Automating analysis of vegetation with computer vision: Cover estimates and classification

Chris McCool, James Beattie, Michael Milford, Jonathan D. Bakker, Joslin L. Moore, Jennifer Firn

Research output: Contribution to journalArticleResearchpeer-review

1 Citation (Scopus)


This study develops an approach to automating the process of vegetation cover estimates using computer vision and pattern recognition algorithms. Visual cover estimation is a key tool for many ecological studies, yet quadrat-based analyses are known to suffer from issues of consistency between people as well as across sites (spatially) and time (temporally). Previous efforts to estimate cover from photograps require considerable manual work. We demonstrate that an automated system can be used to estimate vegetation cover and the type of vegetation cover present using top–down photographs of 1 m by 1 m quadrats. Vegetation cover is estimated by modelling the distribution of color using a multivariate Gaussian. The type of vegetation cover is then classified, using illumination robust local binary pattern features, into two broad groups: graminoids (grasses) and forbs. This system is evaluated on two datasets from the globally distributed experiment, the Nutrient Network (NutNet). These NutNet sites were selected for analyses because repeat photographs were taken over time and these sites are representative of very different grassland ecosystems—a low stature subalpine grassland in an alpine region of Australia and a higher stature and more productive lowland grassland in the Pacific Northwest of the USA. We find that estimates of treatment effects on grass and forb cover did not differ between field and automated estimates for eight of nine experimental treatments. Conclusions about total vegetation cover did not correspond quite as strongly, particularly at the more productive site. A limitation with this automated system is that the total vegetation cover is given as a percentage of pixels considered to contain vegetation, but ecologists can distinguish species with overlapping coverage and thus can estimate total coverage to exceed 100%. Automated approaches such as this offer techniques for estimating vegetation cover that are repeatable, cheaper to use, and likely more reliable for quantifying changes in vegetation over the long-term. These approaches would also enable ecologists to increase the spatial and temporal depth of their coverage estimates with methods that allow for vegetation sampling over large spatial scales quickly.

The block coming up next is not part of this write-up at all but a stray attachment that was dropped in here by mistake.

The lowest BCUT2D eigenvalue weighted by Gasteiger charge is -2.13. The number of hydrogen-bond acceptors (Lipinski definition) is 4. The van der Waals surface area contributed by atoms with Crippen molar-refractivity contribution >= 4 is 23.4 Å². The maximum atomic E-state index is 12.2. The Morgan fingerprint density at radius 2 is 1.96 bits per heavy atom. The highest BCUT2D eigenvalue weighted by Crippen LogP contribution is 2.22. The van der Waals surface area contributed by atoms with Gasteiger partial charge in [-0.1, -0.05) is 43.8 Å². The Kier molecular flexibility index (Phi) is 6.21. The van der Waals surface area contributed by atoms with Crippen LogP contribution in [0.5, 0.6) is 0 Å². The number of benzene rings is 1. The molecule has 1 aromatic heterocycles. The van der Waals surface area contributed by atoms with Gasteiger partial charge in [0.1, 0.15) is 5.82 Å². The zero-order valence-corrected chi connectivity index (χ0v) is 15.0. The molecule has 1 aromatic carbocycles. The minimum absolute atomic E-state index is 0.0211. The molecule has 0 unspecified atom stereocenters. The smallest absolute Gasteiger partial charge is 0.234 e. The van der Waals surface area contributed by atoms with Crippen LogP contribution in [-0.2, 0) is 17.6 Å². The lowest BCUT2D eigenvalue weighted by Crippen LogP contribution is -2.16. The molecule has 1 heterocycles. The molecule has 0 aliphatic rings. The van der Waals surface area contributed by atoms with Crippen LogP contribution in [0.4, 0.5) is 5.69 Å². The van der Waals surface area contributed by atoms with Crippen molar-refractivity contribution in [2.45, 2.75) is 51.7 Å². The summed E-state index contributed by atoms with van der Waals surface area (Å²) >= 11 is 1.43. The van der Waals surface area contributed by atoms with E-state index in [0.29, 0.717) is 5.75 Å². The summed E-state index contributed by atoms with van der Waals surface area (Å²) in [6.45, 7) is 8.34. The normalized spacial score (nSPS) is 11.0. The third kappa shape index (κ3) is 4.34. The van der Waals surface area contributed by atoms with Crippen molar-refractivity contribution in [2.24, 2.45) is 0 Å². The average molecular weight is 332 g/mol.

Original languageEnglish
Pages (from-to)6005-6015
Number of pages11
JournalEcology and Evolution
Issue number12
Publication statusPublished - 1 Jun 2018


  • automation
  • computer vision
  • image analysis
  • visual cover estimate

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